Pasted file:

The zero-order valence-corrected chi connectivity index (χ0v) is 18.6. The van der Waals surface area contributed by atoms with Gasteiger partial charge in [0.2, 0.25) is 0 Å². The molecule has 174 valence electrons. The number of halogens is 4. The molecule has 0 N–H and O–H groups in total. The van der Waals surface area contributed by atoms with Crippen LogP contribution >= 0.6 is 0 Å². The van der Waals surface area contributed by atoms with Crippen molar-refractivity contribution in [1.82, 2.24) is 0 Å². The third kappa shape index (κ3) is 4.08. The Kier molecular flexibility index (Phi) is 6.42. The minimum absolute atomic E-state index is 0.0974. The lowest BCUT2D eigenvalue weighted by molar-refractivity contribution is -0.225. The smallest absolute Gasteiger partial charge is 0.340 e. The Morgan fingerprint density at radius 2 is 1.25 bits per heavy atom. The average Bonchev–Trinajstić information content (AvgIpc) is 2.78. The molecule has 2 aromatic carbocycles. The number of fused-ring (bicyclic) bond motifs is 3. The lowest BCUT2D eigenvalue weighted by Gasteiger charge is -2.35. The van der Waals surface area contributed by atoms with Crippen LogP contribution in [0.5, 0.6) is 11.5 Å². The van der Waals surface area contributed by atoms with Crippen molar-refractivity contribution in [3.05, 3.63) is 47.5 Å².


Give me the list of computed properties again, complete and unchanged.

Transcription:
The zero-order valence-corrected chi connectivity index (χ0v) is 18.6. The van der Waals surface area contributed by atoms with Gasteiger partial charge in [0.2, 0.25) is 0 Å². The molecule has 174 valence electrons. The number of halogens is 4. The molecule has 0 N–H and O–H groups in total. The van der Waals surface area contributed by atoms with Crippen LogP contribution >= 0.6 is 0 Å². The van der Waals surface area contributed by atoms with Crippen molar-refractivity contribution in [1.82, 2.24) is 0 Å². The third kappa shape index (κ3) is 4.08. The Kier molecular flexibility index (Phi) is 6.42. The minimum absolute atomic E-state index is 0.0974. The lowest BCUT2D eigenvalue weighted by molar-refractivity contribution is -0.225. The smallest absolute Gasteiger partial charge is 0.340 e. The Morgan fingerprint density at radius 2 is 1.25 bits per heavy atom. The average Bonchev–Trinajstić information content (AvgIpc) is 2.78. The molecule has 2 aromatic carbocycles. The number of fused-ring (bicyclic) bond motifs is 3. The lowest BCUT2D eigenvalue weighted by Gasteiger charge is -2.35. The van der Waals surface area contributed by atoms with Crippen LogP contribution in [0.5, 0.6) is 11.5 Å². The van der Waals surface area contributed by atoms with Crippen molar-refractivity contribution in [3.05, 3.63) is 47.5 Å².